Part I: The Architecture
233A Balestier Road was a most remarkable building.
Originally a simple two-storey shophouse right next to the road, I have no idea how it was extended almost four times its depth backwards to form one of the largest and longest houses in the area.
All I know was that by the 1960s, it was inhabited by a huge number of people. Almost all the previous generation of Wees had stayed in it for one period or another before they got too close for comfort.
Today (17 Dec 2005), I was stunned to hear my sole-surviving granduncle talk about how he fell down the steep staircase when he was about five. He’s nearing 80, and though I had spent many nights going up and down that creepy staircase, I never wondered who else had trodden on those wooden steps.
Most of the roof was covered with zinc sheets which meant unbearably hot interiors on warm days or a biting chill during the rainy season. It also meant that any thunderstorm sounded as if the Apocalypse was at hand. I remember when I was about three, there was a devastating downpour and I huddled with my siblings to watch TV as the house sounded as if it was taking millions of watery bullets.
Open air freedom
Joanne and Marie standing in the courtyard. Note the huge washing basin behind them, which was my bathtub on hot days.
What is even more remarkable was the existence of an open-air courtyard that linked the kitchen and living room. This is where we hung our clothes way up high (and learnt how to use a tek-goh most expertly), played with all manner of toys, washed our clothes in the huge stone sink (ala my bathtub), tied the dogs to the side and looked up at the stars in the most quiet of nights. Next to the courtyard was another walled up garden that was awfully narrow and filled with all manner of insects.
Because it was open-air, it meant that we actually needed umbrellas to travel between the kitchen and living room every time it rained! During the abovementioned downpour, the rain was so heavy nobody wanted to get to the kitchen. On normal days, I was always rushing to the kitchen to get my dinner plate, and running back to watch my favourite cartoons
The toilets were just as interesting, especially for folks who have always lived in comfortable HDB blocks or private homes. One was situated next to this room with a huge bathtub perpetually filled with water. I often unleashed my toy frogs or tested streamlined paper boats on that water surface. It was also the source of water if the flush didn’t manage to get rid of the crap, and it always meant lugging an ungainly metal basin that had seen better times.
The other toilet was situated in the middle of the open-air courtyard. For the longest time, it had no water heater. What made it cool was that the concrete floor was incredibly chipped and rough. I was barefoot as a kid and my soles were hardened and badly cracked. The scratchy floor was one great way to remove any dirt embedded in the cracks of your foot. My grandmother also used to kill frogs and chop off their legs there.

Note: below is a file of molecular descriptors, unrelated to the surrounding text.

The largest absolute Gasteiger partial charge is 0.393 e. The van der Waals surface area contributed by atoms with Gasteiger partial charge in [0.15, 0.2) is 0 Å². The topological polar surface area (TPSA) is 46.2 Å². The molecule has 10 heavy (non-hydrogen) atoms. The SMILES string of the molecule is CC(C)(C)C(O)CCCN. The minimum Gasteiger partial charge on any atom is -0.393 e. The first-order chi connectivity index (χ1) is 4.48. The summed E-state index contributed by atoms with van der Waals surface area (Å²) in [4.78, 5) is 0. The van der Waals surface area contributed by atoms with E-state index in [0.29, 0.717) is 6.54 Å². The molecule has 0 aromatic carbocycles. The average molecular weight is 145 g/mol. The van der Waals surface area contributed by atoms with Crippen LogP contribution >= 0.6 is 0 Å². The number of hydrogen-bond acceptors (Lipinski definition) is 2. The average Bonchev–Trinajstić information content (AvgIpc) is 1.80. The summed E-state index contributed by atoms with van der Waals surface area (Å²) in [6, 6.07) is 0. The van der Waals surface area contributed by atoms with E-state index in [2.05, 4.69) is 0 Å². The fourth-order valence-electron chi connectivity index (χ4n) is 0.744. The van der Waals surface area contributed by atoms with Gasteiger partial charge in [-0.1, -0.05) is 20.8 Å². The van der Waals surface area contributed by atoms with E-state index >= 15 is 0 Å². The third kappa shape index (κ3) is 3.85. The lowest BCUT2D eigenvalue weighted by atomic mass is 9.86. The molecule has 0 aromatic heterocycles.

Family gathering in the main altar area, circa 1986
No respectable Buddhist/Taoist (we were a mix of both I guess) household would be complete without its altars. If I remember correctly, we had 2 major altars in the house. The main one, situated in the hall linking the shophouse and the kitchen, was flanked by a big portrait of my great-grandmother. Often, I had to do my homework right underneath her portrait, not a fun thing to do since she had this cold stare that reached from beyond the grave. And yes, the house was haunted, as I will describe later.
The fun thing about having a large altar was the proportionate amount of offerings that are “sacrificed” every major religious day. The sacrifices often ended up in my stomach, and I preferred having the white chicken with sallow goose-pimpled skin.
Of course, altars are often used to evoke guilt at all levels. There were more than one occasion when my mum would punish my misdemeanours by making me kneel in front of the altar for the longest time. I wept bitterly of course, not because I believed in ancestral retribution but because my knees really hurt.
The kitchen was undeniably the centre of the household. This was where relatives would gather, have their meals at the squarish table and bitch about everyone not at the same table. At the same time, there were always a dog or a cat slinking below the table expecting us to give them a back rub with our grimy feet.
In those days and in such homes, kitchens were a sooty affair. We used huge tanks of cooking gas, but for some reason the pots were often burnt to a crispy black. The oven was a statement in pitch black, and I was amazed that it was actually still usable for my sisters’ home econs experiments. The scary bit was that it had to be lit with a flame and you would see rows of tiny flames come to life above your jittery hand.
The one thing that kept the kitchen together were the plastic hoods used to prevent lizards and cockroaches from attacking the cooked food. And talking about such pests, our house filled with an incredible number of cockroaches. After a strong rain, I would always expect to see several cockroaches running across the kitchen and altar area as I went to take a leak. We gave up killing them, because they were simply too fertile to control their population. The cats were worthless, doing very little to reduce the roach problem.